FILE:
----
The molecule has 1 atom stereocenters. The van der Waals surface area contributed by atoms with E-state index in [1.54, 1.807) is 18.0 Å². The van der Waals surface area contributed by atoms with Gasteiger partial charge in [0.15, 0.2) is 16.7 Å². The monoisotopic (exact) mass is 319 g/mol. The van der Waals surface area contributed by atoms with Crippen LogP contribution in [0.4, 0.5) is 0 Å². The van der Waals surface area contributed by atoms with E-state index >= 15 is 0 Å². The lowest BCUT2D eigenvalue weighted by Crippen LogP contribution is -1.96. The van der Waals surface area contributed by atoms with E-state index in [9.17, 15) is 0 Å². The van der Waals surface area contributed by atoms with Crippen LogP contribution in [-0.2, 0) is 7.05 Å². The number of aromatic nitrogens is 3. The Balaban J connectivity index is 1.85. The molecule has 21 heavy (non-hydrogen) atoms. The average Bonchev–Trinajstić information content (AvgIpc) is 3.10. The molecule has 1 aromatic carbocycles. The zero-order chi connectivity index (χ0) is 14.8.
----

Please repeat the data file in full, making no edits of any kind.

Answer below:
The molecule has 1 atom stereocenters. The van der Waals surface area contributed by atoms with E-state index in [1.54, 1.807) is 18.0 Å². The van der Waals surface area contributed by atoms with Gasteiger partial charge in [0.15, 0.2) is 16.7 Å². The monoisotopic (exact) mass is 319 g/mol. The van der Waals surface area contributed by atoms with Crippen LogP contribution in [0.4, 0.5) is 0 Å². The van der Waals surface area contributed by atoms with E-state index >= 15 is 0 Å². The lowest BCUT2D eigenvalue weighted by Crippen LogP contribution is -1.96. The van der Waals surface area contributed by atoms with E-state index in [9.17, 15) is 0 Å². The van der Waals surface area contributed by atoms with Crippen LogP contribution in [-0.2, 0) is 7.05 Å². The number of aromatic nitrogens is 3. The Balaban J connectivity index is 1.85. The molecule has 21 heavy (non-hydrogen) atoms. The average Bonchev–Trinajstić information content (AvgIpc) is 3.10. The molecule has 1 aromatic carbocycles. The zero-order chi connectivity index (χ0) is 14.8.